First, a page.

Mortise & Tenon
Simple and strong, the mortise and tenon joint has been used for thousands of years by woodworkers around the world to join pieces of wood, usually when the pieces are at an angle close to 90°. Although there are many variations on the theme, the basic idea is that the end of one of the members is inserted into a hole cut in the other member. The end of the first member is called the tenon, and it is usually narrowed with respect to the rest of the piece. The hole in the second member is called the mortise. The joint may be glued, pinned, or wedged to lock it in place.
Mortise and Tenon Variations
- Open mortise – a mortise that has only three sides. (See Bridle joint).
- Stub mortise – a shallow mortise, depth depends on the size of the timber; also a mortise that does not go through the workpiece (as opposed to a “through mortise”).
- Stub tenon – a short tenon; depth depends on the size of the timber; also a tenon that is shorter than the width of the mortised piece so the tenon does not show (as opposed to a “through tenon”).
- Tusk tenon – a kind of mortise and tenon joint that uses a wedge-shaped key to hold the joint together.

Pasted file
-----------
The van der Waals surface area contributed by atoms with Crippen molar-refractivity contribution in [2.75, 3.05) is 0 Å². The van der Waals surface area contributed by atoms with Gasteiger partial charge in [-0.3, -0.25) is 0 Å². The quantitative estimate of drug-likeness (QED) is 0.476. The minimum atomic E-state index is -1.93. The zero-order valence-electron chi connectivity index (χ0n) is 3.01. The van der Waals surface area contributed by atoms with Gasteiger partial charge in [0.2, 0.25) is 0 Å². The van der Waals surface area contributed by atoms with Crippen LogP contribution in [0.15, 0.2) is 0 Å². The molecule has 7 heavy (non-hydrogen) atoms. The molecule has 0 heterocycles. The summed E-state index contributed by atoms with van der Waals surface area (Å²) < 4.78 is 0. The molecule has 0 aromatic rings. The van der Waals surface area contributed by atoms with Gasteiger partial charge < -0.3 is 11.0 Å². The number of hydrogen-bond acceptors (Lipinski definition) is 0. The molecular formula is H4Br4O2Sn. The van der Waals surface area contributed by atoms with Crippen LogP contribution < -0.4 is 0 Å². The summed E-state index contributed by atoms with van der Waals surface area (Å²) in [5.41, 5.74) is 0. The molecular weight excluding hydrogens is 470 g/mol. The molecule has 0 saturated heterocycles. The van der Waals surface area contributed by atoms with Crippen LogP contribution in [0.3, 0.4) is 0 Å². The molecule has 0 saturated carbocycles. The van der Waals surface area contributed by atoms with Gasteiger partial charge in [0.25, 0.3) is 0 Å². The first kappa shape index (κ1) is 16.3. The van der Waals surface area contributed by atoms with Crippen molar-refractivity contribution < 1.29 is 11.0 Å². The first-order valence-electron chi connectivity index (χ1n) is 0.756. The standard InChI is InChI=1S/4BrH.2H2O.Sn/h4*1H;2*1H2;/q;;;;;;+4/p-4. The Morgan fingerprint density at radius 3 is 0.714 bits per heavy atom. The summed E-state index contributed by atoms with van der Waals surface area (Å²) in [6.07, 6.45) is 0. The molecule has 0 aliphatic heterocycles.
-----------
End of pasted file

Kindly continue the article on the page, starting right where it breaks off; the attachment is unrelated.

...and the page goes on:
- Through tenon – a tenon that passes entirely through the piece of wood it is inserted into, being clearly visible on the back side.
- Teasel tenon – a term used for the tenon on top of a jowled or gunstock post, which is typically received by the mortise in the underside of a tie beam. A common element of the English tying joint.
- Top tenon – the tenon that occurs on top of a post.
- Feather tenon – a round-shouldered machined fillet or feather which is glued into a machine (router) made slot or mortise on each side of the joint.
Generally the size of the mortise and tenon is related to the thickness of the timbers. It is considered good practice to proportion the tenon as 1/3rd the thickness of the rail, or as close to this as is practical. The haunch, the cut away part of a sash corner joint that prevents the tenon coming loose, is one third the length of the tenon and one sixth of the width of the tenon in its depth. The remaining two-thirds of the rail, the tenon shoulders help to counteract lateral forces that might tweak the tenon from the mortise, contributing to its strength. These also serve to hide imperfections in the opening of the mortise.